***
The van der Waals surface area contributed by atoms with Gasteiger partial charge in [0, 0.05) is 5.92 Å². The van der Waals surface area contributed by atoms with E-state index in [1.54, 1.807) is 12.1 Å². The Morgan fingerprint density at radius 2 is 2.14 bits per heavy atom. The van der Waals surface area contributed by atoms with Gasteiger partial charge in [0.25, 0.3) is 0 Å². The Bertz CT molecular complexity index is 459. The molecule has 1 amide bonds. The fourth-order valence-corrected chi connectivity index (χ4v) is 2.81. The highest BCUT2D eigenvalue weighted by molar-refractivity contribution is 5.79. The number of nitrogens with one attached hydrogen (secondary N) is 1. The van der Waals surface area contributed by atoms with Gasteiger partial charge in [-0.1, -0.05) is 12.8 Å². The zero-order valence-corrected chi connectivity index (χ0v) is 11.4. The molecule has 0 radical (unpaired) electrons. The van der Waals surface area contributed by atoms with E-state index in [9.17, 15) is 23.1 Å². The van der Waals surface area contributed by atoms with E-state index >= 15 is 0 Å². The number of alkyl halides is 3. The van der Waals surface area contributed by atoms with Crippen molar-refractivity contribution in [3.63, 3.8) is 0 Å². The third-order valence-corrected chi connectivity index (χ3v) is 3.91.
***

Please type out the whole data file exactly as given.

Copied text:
The van der Waals surface area contributed by atoms with Gasteiger partial charge in [0, 0.05) is 5.92 Å². The van der Waals surface area contributed by atoms with E-state index in [1.54, 1.807) is 12.1 Å². The Morgan fingerprint density at radius 2 is 2.14 bits per heavy atom. The van der Waals surface area contributed by atoms with Gasteiger partial charge in [0.25, 0.3) is 0 Å². The Bertz CT molecular complexity index is 459. The molecule has 1 amide bonds. The fourth-order valence-corrected chi connectivity index (χ4v) is 2.81. The highest BCUT2D eigenvalue weighted by molar-refractivity contribution is 5.79. The number of nitrogens with one attached hydrogen (secondary N) is 1. The van der Waals surface area contributed by atoms with Gasteiger partial charge in [-0.1, -0.05) is 12.8 Å². The zero-order valence-corrected chi connectivity index (χ0v) is 11.4. The molecule has 0 radical (unpaired) electrons. The van der Waals surface area contributed by atoms with E-state index in [9.17, 15) is 23.1 Å². The van der Waals surface area contributed by atoms with E-state index >= 15 is 0 Å². The number of alkyl halides is 3. The van der Waals surface area contributed by atoms with Crippen molar-refractivity contribution in [3.63, 3.8) is 0 Å². The third-order valence-corrected chi connectivity index (χ3v) is 3.91.